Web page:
According the U.S. Department of Justice National Drug Intellegence Center (NDIC), South Florida was designated as a
High Intensity Drug Trafficing Area (HIDTA). In the September 2011 Drug Market Analysis, key issues identified in the
South Florida HIDTA region include the following:
• Widespread controlled prescription drugs (CPD) diversion and abuse, particularly of opioid pain relievers, are significant drug threats to the South Florida HIDTA region because of the overall negative societal effects of CPDs. 1
• CPD distributors and abusers in the South Florida HIDTA region are acquiring prescription drugs with relative ease through numerous rogue pain management clinics (commonly referred to as pill mills) operating in Florida.2 This contributes to widespread availability of the drugs throughout the region and in much of the eastern United States. 3
• Despite indicators suggesting declining levels of abuse in some areas, cocaine remains a serious drug threat to the South Florida HIDTA region—cocaine availability remained stable from 2009 through early 2011. 4
• Marijuana is widely available in the South Florida HIDTA region, fueled by indoor cannabis cultivation operations conducted by Cuban drug trafficking organizations (DTOs)a, 5 and various other criminal groups and local independent producers. 6
• The South Florida HIDTA region is a significant money laundering center for illicit drug proceeds. DTOs in the region are increasingly exploiting the black market Venezuelan Bolivar Exchange (VBE) to launder drug proceeds. 7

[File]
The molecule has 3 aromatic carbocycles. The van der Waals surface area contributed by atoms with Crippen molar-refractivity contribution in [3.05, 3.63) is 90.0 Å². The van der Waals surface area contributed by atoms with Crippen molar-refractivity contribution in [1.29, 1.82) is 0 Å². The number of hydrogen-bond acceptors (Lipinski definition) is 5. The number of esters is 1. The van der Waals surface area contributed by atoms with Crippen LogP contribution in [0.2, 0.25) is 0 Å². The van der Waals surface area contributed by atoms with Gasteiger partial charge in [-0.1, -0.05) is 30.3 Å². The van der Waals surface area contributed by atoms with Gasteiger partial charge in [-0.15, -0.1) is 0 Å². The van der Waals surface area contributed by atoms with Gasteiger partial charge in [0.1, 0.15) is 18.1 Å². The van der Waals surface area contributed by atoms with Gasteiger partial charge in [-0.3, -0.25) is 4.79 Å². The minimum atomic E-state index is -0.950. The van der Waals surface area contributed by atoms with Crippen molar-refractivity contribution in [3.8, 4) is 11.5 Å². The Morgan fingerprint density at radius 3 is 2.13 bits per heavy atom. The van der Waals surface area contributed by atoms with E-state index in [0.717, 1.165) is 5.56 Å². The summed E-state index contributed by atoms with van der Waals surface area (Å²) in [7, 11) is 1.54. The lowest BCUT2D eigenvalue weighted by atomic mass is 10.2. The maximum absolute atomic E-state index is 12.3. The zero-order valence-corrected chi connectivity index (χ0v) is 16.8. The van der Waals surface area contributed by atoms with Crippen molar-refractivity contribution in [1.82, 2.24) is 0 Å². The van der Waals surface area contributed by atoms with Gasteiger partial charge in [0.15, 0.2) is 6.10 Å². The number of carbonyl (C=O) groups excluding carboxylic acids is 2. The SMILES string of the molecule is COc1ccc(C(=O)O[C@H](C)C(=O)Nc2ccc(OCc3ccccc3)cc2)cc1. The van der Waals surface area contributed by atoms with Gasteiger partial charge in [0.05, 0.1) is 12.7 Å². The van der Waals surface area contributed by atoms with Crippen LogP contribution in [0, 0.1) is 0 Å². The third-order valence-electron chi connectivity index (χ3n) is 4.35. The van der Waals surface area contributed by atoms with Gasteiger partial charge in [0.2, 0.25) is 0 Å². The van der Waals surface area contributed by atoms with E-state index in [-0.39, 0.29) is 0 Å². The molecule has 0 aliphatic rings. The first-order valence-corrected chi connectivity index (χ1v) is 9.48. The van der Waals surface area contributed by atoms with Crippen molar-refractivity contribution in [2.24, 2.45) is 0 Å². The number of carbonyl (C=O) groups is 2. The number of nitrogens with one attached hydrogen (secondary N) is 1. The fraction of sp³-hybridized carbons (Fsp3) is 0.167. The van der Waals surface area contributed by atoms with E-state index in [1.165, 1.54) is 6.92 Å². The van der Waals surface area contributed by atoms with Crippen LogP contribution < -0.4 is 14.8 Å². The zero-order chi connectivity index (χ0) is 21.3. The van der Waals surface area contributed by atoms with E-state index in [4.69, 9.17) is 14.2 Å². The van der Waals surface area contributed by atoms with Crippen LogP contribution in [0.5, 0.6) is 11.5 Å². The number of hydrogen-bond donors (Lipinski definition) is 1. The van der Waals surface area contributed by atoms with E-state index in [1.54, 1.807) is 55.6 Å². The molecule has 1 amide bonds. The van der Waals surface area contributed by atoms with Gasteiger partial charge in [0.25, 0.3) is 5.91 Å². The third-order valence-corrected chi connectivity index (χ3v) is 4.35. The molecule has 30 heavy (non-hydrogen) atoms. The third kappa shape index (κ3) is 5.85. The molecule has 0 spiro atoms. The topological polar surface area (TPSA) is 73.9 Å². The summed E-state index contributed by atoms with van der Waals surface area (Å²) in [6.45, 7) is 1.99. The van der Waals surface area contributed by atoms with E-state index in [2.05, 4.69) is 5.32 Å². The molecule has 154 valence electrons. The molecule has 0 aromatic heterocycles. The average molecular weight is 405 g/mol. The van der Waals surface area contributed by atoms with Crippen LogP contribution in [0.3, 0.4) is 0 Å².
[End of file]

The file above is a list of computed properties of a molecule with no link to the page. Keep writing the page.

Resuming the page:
Over the last three years, the South Florida HIDTA has seized an average of $713 million worth of illicit drugs per year from regional and international drug trafficking organizations. Drugs seized include cocaine, heroin, marijuana, Ecstasy, methamphetamine and all types of diverted pharmaceutical medications.
The South Florida regional drug threats are endemic, persistent threats sufficient in magnitude and scope to warrant priority national level interest.
This region is an established international gateway to the Bahamas, Caribbean, Latin America and Mexico. These areas represent the primary transit zones and sources of supply of all illicit drugs to include cocaine, heroin, marijuana, Ecstasy and methamphetamine. The criminal drug trafficking operating in South Florida are international in composition with a highly diverse base. They supply the United States demand, much of which transits this gateway enroute to other drug markets in the east and central United States.
South Florida is the 7th largest metropolitan area of the United States and one of the primary access points into the United States for cocaine, heroin, and marijuana. Additionally, diverted pharmaceutical medications are illegally distributed in this region and also to other drug market areas in the United States. The local pain management clinics and the Internet are key elements of this illicit supply of drugs such as oxycodone, hydrocodone, anabolic steroids and a host of all other prescribed medications.
South Florida is also a major domestic producer of indoor-grown, hydroponic marijuana. It is a regional producer that has continued to expand its production and distribution from local markets to other Florida metropolitan areas and even to other states. Consequently Florida has become the second largest national producer of indoor, hydroponic marijuana and is second only to California.
Due to the emergence of diverted pharmaceuticals, or prescription drugs, today local, state and federal agencies consider this a major threat category comparable to cocaine, heroin, and marijuana.
In Florida, drug offenses or drug charges cover a broad range of offenses, from the less severe, like simple possession of a small amount of certain drugs, to the more serious, such as drug trafficking, participation in an ongoing drug-related criminal enterprise or manufacturing and distributing drugs.